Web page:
China airbrushing Nobel peace prize from internet. Even 'empty chair' isn't safe.

In addition to terms directly tied to jailed Chinese dissident Liu Xiaobo and the Nobel Peace Prize, China's censors now block "empty chair."

Heiko Junge/AP
Chairman of the Norwegian Nobel Committee Thorbjoern Jagland poses next to the Nobel diploma and Nobel medal placed on the empty chair during the ceremony in Oslo City Hall on Dec. 10, to honor in absentia this years Nobel Peace Prize winner, jailed Chinese dissident Liu Xiaobo.

Chinese citizens know that they have to watch their words when they discuss politics in public – on the internet for example.

Now there are two more words they have to watch: “empty chair”.

That phrase is being wiped off Chinese websites, microblogs and anywhere else in cyberspace it might appear as censors desperately try to stop people here talking about Friday’s Nobel Peace Prize ceremony honoring a Chinese dissident, where there will be an empty chair.

Liu Xiabo, the winner, cannot be in Oslo to collect his gold medal and his $1.4 million prize – he is just one year into an 11 year jail sentence for subversion because he penned an open letter calling for democratic reforms in China.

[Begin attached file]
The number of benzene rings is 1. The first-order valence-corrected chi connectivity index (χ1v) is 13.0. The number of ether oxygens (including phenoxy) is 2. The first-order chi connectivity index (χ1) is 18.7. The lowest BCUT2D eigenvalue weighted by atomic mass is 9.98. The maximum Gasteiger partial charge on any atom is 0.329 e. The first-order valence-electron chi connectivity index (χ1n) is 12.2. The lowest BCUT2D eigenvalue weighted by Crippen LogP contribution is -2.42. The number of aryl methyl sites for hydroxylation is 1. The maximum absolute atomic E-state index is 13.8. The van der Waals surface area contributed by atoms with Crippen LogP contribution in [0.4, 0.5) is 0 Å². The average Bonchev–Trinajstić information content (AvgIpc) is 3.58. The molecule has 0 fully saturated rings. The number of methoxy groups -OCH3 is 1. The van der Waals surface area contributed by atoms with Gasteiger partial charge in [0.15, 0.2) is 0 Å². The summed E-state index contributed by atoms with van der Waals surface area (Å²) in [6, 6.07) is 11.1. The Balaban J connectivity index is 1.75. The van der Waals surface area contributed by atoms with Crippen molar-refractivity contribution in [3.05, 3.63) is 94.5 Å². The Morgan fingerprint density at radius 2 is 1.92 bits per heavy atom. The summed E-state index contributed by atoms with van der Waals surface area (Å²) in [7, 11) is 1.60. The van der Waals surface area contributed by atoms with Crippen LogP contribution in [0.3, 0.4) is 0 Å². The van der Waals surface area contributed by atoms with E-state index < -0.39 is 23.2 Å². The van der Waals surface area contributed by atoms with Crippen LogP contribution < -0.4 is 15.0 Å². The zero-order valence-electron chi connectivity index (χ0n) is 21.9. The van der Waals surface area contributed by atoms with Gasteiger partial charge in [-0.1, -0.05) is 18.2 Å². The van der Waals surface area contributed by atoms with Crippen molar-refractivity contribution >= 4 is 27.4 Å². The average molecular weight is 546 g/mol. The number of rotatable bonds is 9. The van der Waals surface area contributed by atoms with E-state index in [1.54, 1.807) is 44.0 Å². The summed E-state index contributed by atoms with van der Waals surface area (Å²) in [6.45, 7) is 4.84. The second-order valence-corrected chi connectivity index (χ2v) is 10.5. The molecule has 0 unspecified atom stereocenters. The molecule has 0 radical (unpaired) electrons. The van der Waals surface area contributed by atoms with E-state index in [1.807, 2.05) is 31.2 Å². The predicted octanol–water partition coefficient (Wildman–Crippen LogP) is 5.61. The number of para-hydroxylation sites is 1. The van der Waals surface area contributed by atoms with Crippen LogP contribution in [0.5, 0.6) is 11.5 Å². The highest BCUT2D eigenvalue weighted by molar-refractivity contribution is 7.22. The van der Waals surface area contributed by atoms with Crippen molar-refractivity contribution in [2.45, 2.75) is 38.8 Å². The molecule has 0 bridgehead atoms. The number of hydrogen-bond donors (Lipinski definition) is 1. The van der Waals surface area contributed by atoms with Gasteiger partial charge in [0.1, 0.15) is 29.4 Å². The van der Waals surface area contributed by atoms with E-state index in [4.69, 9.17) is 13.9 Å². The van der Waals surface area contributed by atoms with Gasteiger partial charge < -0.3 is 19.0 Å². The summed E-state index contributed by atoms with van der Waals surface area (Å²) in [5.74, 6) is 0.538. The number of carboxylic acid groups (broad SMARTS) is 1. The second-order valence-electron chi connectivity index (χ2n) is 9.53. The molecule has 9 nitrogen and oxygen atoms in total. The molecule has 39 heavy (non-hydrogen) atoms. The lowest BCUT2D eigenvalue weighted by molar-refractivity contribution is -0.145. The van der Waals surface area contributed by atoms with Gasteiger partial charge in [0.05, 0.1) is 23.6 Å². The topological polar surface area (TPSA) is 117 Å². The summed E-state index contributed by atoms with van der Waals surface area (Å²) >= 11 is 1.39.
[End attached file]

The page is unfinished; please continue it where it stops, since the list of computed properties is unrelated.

His wife can’t go either, because she has been under house arrest since her husband’s prize was announced. His brothers have been told they won’t be allowed out of the country.

Since nobody can collect the prize, the Nobel committee has decided to put an empty chair on the podium, with a portrait photograph of Liu Xiaobo behind it.

But the Chinese government does not want anyone talking about it. So if you write “empty chair” in a post on the Chinese internet, you will find your post taken down a few minutes later.

Next week, “empty chair” will probably not set off any alarms in the Chinese censors’ office. But they will likely find another apparently innocent phrase that is just as politically sensitive, and they will set to work cleaning that one out of cyberspace instead.

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